24 Now Annas had sent him bound to Caiaphas, the high priest. We have already spoken of Annas and Caiaphas as representing the voluntary and intellectual principles of the Jewish church, in their relation, or rather opposition, to the Lord as essential goodness, which his name Jesus implies, both as revealed in his Word, and as manifested in him as the Word made flesh. Annas sending Jesus to Caiaphas describes representatively the opposition successively of both the will and understanding to the divine goodness and truth. First, and essentially, there is the opposition of the will, and then there is the opposition of the understanding. Annas sent Jesus bound, to represent that the divine Word, as subjected to the will of the church, was deprived of that freedom which is one of its eminent characteristics, and that the divine will was subjected to the human will, which is done when the Word only teaches what the will of man is disposed to allow it to teach. The Lord being sent bound to Caiaphas thus represents the Word being subjected to the dominion of the human will, even before it is submitted to be judged of by the understanding. When this is the case, can we expect anything but its condemnation?
26 25. And now comes another trial of faith, such as it is when the Word is subjected to such treatment. And Simon Peter stood and warmed himself. They said therefore unto him, Art thou not also one of his disciples ? He denied it, and said, I am not. Peter stood and warmed himself, fit emblem of faith when it derives its warmth from self-love, from the world and not from heaven. Under the influence of such love how could the faith of the church do otherwise than deny the Lord? This was Peter’s second denial, but another and more daring one follows.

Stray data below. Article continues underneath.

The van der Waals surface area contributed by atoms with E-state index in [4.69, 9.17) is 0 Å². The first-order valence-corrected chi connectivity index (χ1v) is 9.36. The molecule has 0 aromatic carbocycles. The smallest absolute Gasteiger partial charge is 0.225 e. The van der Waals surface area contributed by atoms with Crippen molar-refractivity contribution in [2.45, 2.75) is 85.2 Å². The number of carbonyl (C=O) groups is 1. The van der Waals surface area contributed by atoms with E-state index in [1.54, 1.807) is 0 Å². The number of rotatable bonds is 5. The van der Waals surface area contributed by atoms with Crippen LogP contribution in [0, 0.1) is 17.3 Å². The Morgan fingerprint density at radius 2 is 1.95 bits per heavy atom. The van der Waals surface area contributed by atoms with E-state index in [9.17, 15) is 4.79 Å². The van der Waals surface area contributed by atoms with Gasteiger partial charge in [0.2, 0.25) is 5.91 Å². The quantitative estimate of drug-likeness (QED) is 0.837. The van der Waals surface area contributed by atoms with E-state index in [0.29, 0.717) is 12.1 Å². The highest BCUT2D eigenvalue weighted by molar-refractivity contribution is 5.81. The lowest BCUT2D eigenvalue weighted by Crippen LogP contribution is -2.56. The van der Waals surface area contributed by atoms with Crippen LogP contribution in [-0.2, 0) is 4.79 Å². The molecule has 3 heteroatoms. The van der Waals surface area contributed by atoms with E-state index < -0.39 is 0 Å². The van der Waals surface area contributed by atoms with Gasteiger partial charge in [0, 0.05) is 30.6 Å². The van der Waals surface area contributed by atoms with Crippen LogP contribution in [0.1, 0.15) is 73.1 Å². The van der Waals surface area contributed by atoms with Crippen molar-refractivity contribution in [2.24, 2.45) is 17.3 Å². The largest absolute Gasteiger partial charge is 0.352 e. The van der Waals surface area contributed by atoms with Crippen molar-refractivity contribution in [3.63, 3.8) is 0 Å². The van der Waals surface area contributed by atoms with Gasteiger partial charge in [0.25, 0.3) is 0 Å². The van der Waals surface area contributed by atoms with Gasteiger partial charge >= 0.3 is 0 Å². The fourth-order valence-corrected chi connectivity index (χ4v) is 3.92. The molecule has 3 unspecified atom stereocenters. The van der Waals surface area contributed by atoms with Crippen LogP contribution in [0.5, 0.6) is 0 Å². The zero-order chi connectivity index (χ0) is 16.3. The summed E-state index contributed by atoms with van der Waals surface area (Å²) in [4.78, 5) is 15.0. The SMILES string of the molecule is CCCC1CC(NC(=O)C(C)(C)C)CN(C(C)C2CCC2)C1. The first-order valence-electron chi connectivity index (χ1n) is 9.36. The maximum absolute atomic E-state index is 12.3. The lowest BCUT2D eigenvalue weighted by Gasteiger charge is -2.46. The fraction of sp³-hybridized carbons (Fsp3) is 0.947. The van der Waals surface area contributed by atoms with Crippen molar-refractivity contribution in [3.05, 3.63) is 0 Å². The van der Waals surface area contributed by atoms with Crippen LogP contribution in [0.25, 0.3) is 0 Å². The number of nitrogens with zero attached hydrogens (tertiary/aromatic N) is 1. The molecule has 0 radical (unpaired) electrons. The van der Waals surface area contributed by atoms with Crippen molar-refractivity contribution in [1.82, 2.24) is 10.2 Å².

26, 27, One of the servants of the high priest, being his kinsman whose ear Peter cut off, saith, Did I not see thee in the garden with him? Peter then denied again, and immediately the cock crew. The consistency of Peter is now put to the severest test. The time and place of his being seen with Jesus, as one of his disciples, are mentioned to him, but a selfish fear prompts a ready and angry denial, confirming his asseveration, like the wicked, with a profane oath. How striking an instance is this of the presence and power of man’s natural depravity, even after he has entered sincerely on the regenerate life ! How well it proves the truth of the experience of one who had himself been tried: “When I would do good evil is present with me;” and of our Lord’s saying, “The spirit indeed is willing, but the flesh is weak.” The temptation of Peter did not proceed from the persons who accused him. In times of spiritual trial evil spirits accuse, and hence Satan is called the accuser of the brethren. But evil spirits call forth the evils that are in man, and so condemn him, and try to induce him to despair of salvation. Here the servants do not accuse Peter of evil, but charge him with being what he really was, and with doing what he really did, both of which were good and not evil. Yet good was evil in the estimation of the Jewish party, and to Peter it seemed to be evil in the present circumstances; the truth was likely to entail upon him what seemed to him to be evil consequences. These servants of the high priest represented, therefore, those knowledges which are possessed by the natural man, which can be used either for a good or an evil purpose. The servant of the high priest, who accused Peter the third time, was kinsman to him whose ear. that disciple had cut off. He thus represented a principle akin to that which Malchus represented. The Lord had reproved Peter for the act, and now he is accused by one related to him to whom, in his hasty zeal, he had done the injury. ” Did not I see thee in the garden with him?” Minute as well as direct, this question, which should have stricken him dumb, only seems to have deepened his denial. But what is meant by the form of their accusation ? To be in the garden with Jesus is to be with him in his temptations, to have communion and fellowship with Mm by internal faith and acknowledgment. But it was one of Peter’s weaknesses that he deprecated the cross of Christ, as formerly for his Lord, so now for himself. He was willing to be a disciple of the Lord in his prosperity, but he was not yet willing to be a disciple of the Lord in his adversity. He was not yet willing to be crucified with Christ, to suffer and to die with him. But the crisis of his state had come. One moment he daringly persisted in a presumptuous sin, the next he is humbled to the dust in the deepest repentance. Hardly has he uttered his last denial when the cock crows. John does not record the effect which this predicted incident had upon Peter. We know from the other gospels how sudden and deep was the change which it produced. This was not an essential change of character. It was a change such as takes place at the crisis of a disease, when the balance trembles between life and death. The cock crowing was to Peter the dawn of a new day, the day of the Lord and of salvation.